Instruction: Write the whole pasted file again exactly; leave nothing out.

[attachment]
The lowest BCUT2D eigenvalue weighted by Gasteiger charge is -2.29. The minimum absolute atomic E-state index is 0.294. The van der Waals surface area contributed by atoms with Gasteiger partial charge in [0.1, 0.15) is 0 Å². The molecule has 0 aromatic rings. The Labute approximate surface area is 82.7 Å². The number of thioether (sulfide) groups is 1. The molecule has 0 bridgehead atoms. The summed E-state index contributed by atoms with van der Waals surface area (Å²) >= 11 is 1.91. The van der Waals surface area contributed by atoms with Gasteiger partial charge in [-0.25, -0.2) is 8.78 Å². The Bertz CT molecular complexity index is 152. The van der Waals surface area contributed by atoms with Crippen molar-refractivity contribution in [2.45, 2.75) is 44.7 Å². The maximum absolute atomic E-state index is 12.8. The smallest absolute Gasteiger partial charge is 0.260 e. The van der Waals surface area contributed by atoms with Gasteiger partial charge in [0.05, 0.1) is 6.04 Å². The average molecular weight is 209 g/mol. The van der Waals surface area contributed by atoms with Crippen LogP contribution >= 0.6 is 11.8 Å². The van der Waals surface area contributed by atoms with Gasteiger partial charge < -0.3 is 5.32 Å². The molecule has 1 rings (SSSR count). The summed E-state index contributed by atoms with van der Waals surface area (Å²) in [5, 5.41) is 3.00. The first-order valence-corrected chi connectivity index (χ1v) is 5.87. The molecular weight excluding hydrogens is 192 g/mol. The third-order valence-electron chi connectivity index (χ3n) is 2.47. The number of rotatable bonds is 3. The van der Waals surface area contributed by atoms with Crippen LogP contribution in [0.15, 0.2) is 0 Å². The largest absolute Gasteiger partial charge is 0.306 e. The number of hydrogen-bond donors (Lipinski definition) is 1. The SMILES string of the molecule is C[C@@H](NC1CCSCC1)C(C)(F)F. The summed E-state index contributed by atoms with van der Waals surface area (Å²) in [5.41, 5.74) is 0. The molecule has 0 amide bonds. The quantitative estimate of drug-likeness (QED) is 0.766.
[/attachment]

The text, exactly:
The lowest BCUT2D eigenvalue weighted by Gasteiger charge is -2.29. The minimum absolute atomic E-state index is 0.294. The van der Waals surface area contributed by atoms with Gasteiger partial charge in [0.1, 0.15) is 0 Å². The molecule has 0 aromatic rings. The Labute approximate surface area is 82.7 Å². The number of thioether (sulfide) groups is 1. The molecule has 0 bridgehead atoms. The summed E-state index contributed by atoms with van der Waals surface area (Å²) >= 11 is 1.91. The van der Waals surface area contributed by atoms with Gasteiger partial charge in [-0.25, -0.2) is 8.78 Å². The Bertz CT molecular complexity index is 152. The van der Waals surface area contributed by atoms with Crippen molar-refractivity contribution in [2.45, 2.75) is 44.7 Å². The maximum absolute atomic E-state index is 12.8. The smallest absolute Gasteiger partial charge is 0.260 e. The van der Waals surface area contributed by atoms with Gasteiger partial charge in [0.05, 0.1) is 6.04 Å². The average molecular weight is 209 g/mol. The van der Waals surface area contributed by atoms with Crippen LogP contribution >= 0.6 is 11.8 Å². The van der Waals surface area contributed by atoms with Gasteiger partial charge < -0.3 is 5.32 Å². The molecule has 1 rings (SSSR count). The summed E-state index contributed by atoms with van der Waals surface area (Å²) in [5, 5.41) is 3.00. The first-order valence-corrected chi connectivity index (χ1v) is 5.87. The molecular weight excluding hydrogens is 192 g/mol. The third-order valence-electron chi connectivity index (χ3n) is 2.47. The number of rotatable bonds is 3. The van der Waals surface area contributed by atoms with Crippen LogP contribution in [0.15, 0.2) is 0 Å². The largest absolute Gasteiger partial charge is 0.306 e. The number of hydrogen-bond donors (Lipinski definition) is 1. The SMILES string of the molecule is C[C@@H](NC1CCSCC1)C(C)(F)F. The summed E-state index contributed by atoms with van der Waals surface area (Å²) in [5.41, 5.74) is 0. The molecule has 0 amide bonds. The quantitative estimate of drug-likeness (QED) is 0.766.